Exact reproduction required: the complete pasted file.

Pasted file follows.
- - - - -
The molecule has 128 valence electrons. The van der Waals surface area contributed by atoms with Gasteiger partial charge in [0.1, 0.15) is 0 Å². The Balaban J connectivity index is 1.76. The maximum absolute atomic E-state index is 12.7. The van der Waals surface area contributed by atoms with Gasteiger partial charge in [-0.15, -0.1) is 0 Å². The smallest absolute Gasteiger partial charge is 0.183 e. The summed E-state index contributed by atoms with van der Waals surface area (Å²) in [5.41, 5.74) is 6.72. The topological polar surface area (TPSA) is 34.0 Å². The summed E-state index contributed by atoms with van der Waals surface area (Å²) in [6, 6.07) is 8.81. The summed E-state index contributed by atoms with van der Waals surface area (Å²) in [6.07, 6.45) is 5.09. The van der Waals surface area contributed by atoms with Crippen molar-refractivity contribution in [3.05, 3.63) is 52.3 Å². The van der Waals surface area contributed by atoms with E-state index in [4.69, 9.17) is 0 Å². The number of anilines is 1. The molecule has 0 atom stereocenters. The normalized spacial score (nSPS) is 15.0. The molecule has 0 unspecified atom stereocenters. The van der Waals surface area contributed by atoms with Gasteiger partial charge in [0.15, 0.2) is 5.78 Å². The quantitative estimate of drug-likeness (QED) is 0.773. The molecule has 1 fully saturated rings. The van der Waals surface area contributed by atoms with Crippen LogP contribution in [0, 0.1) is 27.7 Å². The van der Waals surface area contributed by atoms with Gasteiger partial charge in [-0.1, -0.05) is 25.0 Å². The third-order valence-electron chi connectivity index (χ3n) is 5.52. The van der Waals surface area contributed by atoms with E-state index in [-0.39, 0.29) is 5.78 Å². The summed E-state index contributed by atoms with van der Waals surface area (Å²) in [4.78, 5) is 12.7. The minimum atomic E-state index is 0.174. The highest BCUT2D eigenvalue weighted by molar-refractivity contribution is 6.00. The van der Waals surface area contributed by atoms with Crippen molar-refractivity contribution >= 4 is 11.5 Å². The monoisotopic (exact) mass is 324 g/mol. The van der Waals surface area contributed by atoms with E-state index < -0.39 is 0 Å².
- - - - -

The molecule has 128 valence electrons. The van der Waals surface area contributed by atoms with Gasteiger partial charge in [0.1, 0.15) is 0 Å². The Balaban J connectivity index is 1.76. The maximum absolute atomic E-state index is 12.7. The van der Waals surface area contributed by atoms with Gasteiger partial charge in [-0.15, -0.1) is 0 Å². The smallest absolute Gasteiger partial charge is 0.183 e. The summed E-state index contributed by atoms with van der Waals surface area (Å²) in [5.41, 5.74) is 6.72. The topological polar surface area (TPSA) is 34.0 Å². The summed E-state index contributed by atoms with van der Waals surface area (Å²) in [6, 6.07) is 8.81. The summed E-state index contributed by atoms with van der Waals surface area (Å²) in [6.07, 6.45) is 5.09. The van der Waals surface area contributed by atoms with Crippen molar-refractivity contribution in [3.05, 3.63) is 52.3 Å². The van der Waals surface area contributed by atoms with E-state index in [4.69, 9.17) is 0 Å². The number of anilines is 1. The molecule has 0 atom stereocenters. The normalized spacial score (nSPS) is 15.0. The molecule has 0 unspecified atom stereocenters. The van der Waals surface area contributed by atoms with Gasteiger partial charge in [0.15, 0.2) is 5.78 Å². The quantitative estimate of drug-likeness (QED) is 0.773. The molecule has 1 fully saturated rings. The van der Waals surface area contributed by atoms with Crippen LogP contribution in [0, 0.1) is 27.7 Å². The van der Waals surface area contributed by atoms with Gasteiger partial charge in [-0.1, -0.05) is 25.0 Å². The third-order valence-electron chi connectivity index (χ3n) is 5.52. The van der Waals surface area contributed by atoms with E-state index in [-0.39, 0.29) is 5.78 Å². The summed E-state index contributed by atoms with van der Waals surface area (Å²) in [4.78, 5) is 12.7. The minimum atomic E-state index is 0.174. The highest BCUT2D eigenvalue weighted by molar-refractivity contribution is 6.00. The van der Waals surface area contributed by atoms with Crippen molar-refractivity contribution >= 4 is 11.5 Å². The monoisotopic (exact) mass is 324 g/mol. The van der Waals surface area contributed by atoms with E-state index < -0.39 is 0 Å².